Queen's University

Residence alcohol ban enhances Orientation Week experience, participation

 
2011-09-15

Early indications are that an alcohol ban in residence during Orientation Week may have helped change student attitudes and create more opportunities for students to get to know their classmates without having to deal with any pressure to drink.

Ann Tierney, Associate Vice-Principal and Dean of Student Affairs, says the word from residence staff and dons is that students were aware of the policy when they arrived and most complied. More than 90 per cent of first-years are under 19.

“We’re hearing that dry residences put everyone on equal footing in terms of not facing pressure to drink,” she says. “We also noted increased participation in night-time organized activities like the move-in rally and games on Tindall Field, which suggests more students were engaged in dry events. The residence common rooms were also fuller than usual, with students just hanging out together, talking and watching TV.”

Ms Tierney says there were some alcohol-related violations in residence and that is not a surprise.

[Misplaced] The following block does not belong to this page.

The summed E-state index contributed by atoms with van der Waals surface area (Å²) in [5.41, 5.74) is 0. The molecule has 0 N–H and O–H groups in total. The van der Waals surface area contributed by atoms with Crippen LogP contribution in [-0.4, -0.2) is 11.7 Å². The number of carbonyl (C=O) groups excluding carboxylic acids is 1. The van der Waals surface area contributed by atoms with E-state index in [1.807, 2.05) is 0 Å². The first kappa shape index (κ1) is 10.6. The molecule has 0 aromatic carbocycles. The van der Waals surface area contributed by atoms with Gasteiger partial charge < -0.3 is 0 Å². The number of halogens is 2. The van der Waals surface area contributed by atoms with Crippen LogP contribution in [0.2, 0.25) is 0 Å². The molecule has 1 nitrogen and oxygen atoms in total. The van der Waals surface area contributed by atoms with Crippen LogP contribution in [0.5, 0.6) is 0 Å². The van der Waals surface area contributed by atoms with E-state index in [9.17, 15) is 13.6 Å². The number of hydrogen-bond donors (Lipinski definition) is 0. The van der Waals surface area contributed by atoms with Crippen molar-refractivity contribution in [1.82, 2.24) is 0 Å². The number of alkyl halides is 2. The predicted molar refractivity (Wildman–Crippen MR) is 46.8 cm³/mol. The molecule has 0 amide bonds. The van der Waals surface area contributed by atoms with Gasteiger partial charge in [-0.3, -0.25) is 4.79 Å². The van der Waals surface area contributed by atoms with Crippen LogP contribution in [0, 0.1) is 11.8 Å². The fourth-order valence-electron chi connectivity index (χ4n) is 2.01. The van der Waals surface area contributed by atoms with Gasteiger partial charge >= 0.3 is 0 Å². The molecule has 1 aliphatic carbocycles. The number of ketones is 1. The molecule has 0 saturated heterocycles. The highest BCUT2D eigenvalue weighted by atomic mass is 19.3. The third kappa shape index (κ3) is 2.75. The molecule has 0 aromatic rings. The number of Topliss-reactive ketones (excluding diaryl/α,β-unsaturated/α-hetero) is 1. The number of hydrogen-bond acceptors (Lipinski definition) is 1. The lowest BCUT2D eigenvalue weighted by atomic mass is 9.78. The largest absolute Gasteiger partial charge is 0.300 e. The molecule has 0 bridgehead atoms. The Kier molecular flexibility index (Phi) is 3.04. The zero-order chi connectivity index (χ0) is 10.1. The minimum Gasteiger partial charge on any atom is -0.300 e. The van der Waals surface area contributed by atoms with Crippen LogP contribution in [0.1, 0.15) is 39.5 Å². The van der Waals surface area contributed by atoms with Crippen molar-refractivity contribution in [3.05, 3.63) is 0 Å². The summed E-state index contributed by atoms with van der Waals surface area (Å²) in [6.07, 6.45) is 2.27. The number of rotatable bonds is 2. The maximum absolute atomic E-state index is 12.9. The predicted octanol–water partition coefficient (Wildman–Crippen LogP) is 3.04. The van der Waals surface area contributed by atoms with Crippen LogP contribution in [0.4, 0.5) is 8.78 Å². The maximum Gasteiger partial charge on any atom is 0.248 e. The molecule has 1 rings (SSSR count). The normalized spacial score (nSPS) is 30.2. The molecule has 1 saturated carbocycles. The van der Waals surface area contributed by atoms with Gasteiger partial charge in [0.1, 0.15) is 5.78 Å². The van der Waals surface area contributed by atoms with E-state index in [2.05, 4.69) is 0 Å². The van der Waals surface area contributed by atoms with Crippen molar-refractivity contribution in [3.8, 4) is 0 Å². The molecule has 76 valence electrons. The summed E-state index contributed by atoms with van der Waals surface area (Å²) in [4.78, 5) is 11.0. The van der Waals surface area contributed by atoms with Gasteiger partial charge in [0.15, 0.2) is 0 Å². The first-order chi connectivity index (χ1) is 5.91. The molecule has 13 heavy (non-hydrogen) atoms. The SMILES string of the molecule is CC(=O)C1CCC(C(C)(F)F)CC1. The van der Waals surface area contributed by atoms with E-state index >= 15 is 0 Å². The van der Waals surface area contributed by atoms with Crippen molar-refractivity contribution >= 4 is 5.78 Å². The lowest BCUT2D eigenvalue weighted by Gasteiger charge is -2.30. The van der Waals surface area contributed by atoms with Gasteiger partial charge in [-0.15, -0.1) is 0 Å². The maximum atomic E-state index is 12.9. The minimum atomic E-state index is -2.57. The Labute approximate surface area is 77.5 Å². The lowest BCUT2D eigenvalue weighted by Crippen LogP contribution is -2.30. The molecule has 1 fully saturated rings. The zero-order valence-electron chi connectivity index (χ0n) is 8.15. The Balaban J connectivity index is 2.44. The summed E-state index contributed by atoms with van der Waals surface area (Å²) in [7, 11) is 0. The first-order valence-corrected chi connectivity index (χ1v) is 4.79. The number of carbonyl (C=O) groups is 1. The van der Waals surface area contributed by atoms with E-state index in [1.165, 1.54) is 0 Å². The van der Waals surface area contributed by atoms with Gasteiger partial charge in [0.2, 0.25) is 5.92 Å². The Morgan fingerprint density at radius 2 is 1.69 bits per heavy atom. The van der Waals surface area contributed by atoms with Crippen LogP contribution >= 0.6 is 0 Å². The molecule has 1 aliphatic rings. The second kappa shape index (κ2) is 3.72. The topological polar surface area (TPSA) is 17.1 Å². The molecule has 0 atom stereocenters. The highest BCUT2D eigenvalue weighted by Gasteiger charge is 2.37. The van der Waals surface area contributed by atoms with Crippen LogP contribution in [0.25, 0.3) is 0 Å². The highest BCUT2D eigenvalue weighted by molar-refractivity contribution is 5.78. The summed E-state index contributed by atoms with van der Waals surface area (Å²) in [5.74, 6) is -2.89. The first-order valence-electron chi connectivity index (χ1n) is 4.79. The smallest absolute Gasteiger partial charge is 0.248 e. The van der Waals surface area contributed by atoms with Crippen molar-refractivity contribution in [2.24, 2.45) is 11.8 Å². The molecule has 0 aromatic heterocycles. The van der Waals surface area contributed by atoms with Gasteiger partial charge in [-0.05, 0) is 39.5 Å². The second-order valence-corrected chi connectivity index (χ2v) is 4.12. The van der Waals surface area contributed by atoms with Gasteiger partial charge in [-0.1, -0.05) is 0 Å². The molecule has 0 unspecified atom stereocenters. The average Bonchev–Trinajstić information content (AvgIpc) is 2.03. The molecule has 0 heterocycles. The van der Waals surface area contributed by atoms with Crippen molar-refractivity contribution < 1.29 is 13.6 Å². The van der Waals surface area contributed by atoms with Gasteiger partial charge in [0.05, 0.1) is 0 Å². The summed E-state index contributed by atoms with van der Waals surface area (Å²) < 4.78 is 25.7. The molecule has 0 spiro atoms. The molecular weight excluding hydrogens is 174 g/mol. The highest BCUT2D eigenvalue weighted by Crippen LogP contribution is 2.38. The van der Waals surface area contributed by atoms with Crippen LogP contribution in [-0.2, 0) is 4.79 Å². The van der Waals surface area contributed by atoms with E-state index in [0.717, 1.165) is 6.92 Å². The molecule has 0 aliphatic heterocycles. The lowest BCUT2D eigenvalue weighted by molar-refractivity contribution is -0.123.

“We were not expecting to eliminate drinking in residence during the week – nor did we see the ban as a one-off strategy. The policy is one step that supports a culture where underage drinking is less pervasive. Best practices suggest that when you reduce access to alcohol, you reduce risk and harm.”

The week-long ban is common at many Canadian universities and it builds on the work of the university’s Alcohol Working Group. The group is leading a multi-pronged approach to address alcohol-related harm that includes education, prevention, health promotion, harm reduction and enforcement.

“Adjusting to university can be overwhelming for some people,” says Arig Girgrah, Assistant Dean, Student Affairs. “They may be living away from home for the first time and worried about how they’re going to do in class and making new friends. New students can be particularly vulnerable to peer pressure to misuse alcohol or engage other risky behaviours so they fit in.”

Reports from the annual Main Council Residence Dance and carnival are also encouraging. More than 2,500 students attended but unlike in previous years, no one needed first aid, there were no arrests and no one was taken to the on-site Campus Observation Room (COR).

“Only three students were denied entry because they were obviously intoxicated,” says Ms Tierney. “Last year, more than a dozen students were turned away.”

Incident reports are being gathered and Student Affairs will review them and make a decision about reinstating the ban for Orientation Week 2012. “So far, there is no indication that we should not continue it,” says Ms Girgrah. “With ongoing implementation, over time, we hope we can make incremental cultural shifts that will enhance student safety and wellness.”
 

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